5G-enabled AR Animated Avatar Calls for Metaverse

Firm Tests 5G-enabled AR Animated Avatar Calls for Metaverse

German electronics firm Rohde & Schwarz is testing animated avatars that use augmented reality (AR) to make video calls in the metaverse and other extended reality-based applications.

Calls leverage an advanced form of 5G technology and are made using a smartphone and a pair of AR smartglasses. This is seen as crucial to making interactions in virtual worlds “more immersive and personal,” the Munich-based company announced.

Rohde & Schwarz is working with U.S. tech firm Slalom to develop the tools prior to market launch and is expected to demonstrate the technology at the Mobile World Congress 2024 in Barcelona, Spain, later this month.

Also read: Disney’s Holotile Floor Could Help Users Walk in the Metaverse

Animated avatar calls: How does it work?

The companies developed a test bed for applications that rely on extended reality—basically, concepts and platforms that include virtual, augmented, and mixed reality, like the metaverse.

Slalom built an animated avatar that runs on a powerful cloud-based computer, which is connected to a so-called 5G “one-box signaling tester” from Rohde & Schwarz known as ‘R&S CMX500’.

The signals testing device simulates a 5G network, allowing users to make a call and talk to the augmented reality animated avatar using a 5G-capable smartphone. People can see the avatar using a pair of smartglasses that are paired with their phones.

For the experiment, Rohde & Schwarz used a Motorola Edge 40 Pro smartphone linked to Lenovo’s ThinkReality A3 smartglasses, where the animated avatar was displayed. The system can also loop back user voices, the companies said, and in the future, it could be used to check the quality of audio using algorithms.

According to the firms, a major aspect of the avatar’s animation is that it is able to mimic head movements to show that a person is attentive and listening during calls.

The ability is important for people in the metaverse, who until recently appeared as legless avatars. It promises users a “sense of presence and engagement” during calls, as well as an experience that is “more immersive and personal.”

“The accurate rendering and timely display of such details on the end-user device are among the key performance indicators that are being further investigated by both companies,” Rohde & Schwarz said in a statement.

Sam Andrews, general manager at Slalom, added: “We have developed an innovative concept where we can assess and measure the end-to-end quality of XR experiences that considers network, device, and application to create seamless outcomes for end users and unlock new opportunities for enterprises.”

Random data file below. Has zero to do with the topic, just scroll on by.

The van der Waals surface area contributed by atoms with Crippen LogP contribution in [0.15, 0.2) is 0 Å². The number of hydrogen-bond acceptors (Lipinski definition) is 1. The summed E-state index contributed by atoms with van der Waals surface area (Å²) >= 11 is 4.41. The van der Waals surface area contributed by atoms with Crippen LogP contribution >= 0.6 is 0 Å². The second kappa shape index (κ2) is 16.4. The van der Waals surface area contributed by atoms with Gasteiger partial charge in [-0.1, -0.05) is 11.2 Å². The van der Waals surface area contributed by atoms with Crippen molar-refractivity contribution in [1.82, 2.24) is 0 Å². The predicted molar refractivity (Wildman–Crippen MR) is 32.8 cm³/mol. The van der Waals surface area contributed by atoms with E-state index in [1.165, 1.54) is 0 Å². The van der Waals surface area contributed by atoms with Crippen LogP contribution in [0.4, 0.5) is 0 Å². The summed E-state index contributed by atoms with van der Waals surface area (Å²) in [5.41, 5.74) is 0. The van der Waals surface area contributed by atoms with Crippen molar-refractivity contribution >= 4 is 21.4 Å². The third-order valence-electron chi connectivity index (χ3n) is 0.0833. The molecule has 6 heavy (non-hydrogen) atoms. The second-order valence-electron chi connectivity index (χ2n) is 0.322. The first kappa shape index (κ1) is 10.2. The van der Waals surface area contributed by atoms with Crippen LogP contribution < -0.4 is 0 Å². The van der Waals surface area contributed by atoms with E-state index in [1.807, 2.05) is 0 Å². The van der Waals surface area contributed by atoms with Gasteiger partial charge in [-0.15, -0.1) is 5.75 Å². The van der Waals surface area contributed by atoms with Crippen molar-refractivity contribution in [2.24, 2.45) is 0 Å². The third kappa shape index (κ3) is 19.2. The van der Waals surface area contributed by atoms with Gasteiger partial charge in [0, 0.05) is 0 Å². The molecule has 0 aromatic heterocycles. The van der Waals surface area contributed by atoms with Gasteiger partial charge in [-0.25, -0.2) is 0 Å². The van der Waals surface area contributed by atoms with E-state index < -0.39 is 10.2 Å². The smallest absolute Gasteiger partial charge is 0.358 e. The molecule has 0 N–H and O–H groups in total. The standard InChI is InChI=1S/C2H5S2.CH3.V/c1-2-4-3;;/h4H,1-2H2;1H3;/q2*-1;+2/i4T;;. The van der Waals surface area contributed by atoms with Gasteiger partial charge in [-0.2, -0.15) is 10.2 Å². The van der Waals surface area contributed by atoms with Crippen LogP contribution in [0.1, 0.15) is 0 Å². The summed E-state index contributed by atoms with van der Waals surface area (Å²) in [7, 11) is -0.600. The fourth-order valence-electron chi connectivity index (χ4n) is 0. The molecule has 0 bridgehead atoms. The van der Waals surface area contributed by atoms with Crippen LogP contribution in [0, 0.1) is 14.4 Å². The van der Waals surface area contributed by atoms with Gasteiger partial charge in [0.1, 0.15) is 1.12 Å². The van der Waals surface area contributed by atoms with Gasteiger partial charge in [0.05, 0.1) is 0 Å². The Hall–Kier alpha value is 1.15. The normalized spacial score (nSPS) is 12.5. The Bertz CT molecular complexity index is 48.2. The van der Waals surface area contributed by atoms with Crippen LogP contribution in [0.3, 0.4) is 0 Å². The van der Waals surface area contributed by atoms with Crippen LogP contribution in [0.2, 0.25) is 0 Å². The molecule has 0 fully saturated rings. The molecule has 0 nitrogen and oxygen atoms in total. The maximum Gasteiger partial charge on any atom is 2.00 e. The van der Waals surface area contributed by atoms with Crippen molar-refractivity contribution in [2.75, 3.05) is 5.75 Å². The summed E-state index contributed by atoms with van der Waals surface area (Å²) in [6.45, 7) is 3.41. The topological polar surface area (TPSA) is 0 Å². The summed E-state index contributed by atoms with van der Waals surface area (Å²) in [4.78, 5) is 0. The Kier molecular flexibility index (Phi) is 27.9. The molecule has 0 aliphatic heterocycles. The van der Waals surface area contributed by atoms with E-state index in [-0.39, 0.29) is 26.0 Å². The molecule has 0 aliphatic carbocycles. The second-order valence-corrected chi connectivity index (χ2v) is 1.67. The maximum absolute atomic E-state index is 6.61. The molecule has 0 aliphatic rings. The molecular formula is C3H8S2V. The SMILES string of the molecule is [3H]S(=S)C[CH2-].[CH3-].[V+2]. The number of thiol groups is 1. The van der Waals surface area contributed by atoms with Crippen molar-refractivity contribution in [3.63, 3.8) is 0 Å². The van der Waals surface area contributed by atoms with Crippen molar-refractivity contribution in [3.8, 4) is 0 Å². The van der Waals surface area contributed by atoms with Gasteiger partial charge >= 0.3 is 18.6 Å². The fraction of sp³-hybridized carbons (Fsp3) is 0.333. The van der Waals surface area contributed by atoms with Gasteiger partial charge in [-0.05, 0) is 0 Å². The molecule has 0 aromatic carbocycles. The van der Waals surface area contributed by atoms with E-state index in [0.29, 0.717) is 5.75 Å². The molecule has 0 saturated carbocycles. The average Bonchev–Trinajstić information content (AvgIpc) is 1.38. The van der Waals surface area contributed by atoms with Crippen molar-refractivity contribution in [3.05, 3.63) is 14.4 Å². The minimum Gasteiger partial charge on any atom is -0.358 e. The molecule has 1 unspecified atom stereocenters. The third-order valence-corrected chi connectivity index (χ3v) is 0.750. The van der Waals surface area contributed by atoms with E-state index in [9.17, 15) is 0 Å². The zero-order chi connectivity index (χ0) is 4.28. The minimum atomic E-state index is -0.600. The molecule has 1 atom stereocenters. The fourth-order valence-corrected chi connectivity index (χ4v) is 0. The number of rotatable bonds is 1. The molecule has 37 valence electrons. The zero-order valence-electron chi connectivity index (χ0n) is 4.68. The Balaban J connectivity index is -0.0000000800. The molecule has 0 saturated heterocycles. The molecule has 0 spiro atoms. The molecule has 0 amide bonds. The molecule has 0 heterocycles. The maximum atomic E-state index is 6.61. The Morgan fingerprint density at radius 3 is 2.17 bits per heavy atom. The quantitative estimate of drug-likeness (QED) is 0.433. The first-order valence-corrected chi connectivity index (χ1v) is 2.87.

5G-enabled AR Animated Avatar Calls for Metaverse
Woman wearing AR smartglasses. Image credits: Rohde & Schwarz

Building life-like metaverses

AR is a technology that blends the real and virtual worlds by overlaying digital information onto the physical. On the other hand, virtual reality is a simulated environment. The technology allows users to immerse themselves in a different world or scenario, which can either be realistic or imagined.

Both AR and VR are often accessed using headsets such as Meta’s Quest range of headgear or Apple’s Vision Pro. People can use the two realities to enter the metaverse, a network of interconnected virtual worlds where users can meet, work, and interact.

A key challenge for VR is how to move around in virtual worlds without breaking the immersion or feeling sick. Making phone calls, touching, smelling, having sex, and other human traits are much tougher in the metaverse.

But several companies are trying as much as possible to make life-like virtual worlds for the metaverse. Meta added legs to its Quest Home avatars after almost a year of waiting, in what is seen as a step closer to a more human-like metaverse.

However, the legs are only visible in a third-person view or when users interact with virtual mirrors, which means looking down won’t show the user their legs.

UK tech startup Freeaim Technologies is testing wearable shoes that enable users to walk “infinite distances in virtual reality in any direction” while staying within a small play space.

5G-enabled AR Animated Avatar Calls for Metaverse
The Holotile floor. Image credits: Disney

Last month, the Walt Disney Company revealed Holotile Floor, a new technology that the media conglomerate says could help people move around in any direction in virtual and augmented reality.

For haptics, there are new experiments demonstrating how the technology can be used to bring a realistic sense of touch to the metaverse. Meta is also developing photorealistic avatars for the metaverse, as recently showcased by CEO Mark Zuckerberg. Now phone calls look like a possibility.

Image credits: Shutterstock, CC images, Midjourney, Unsplash.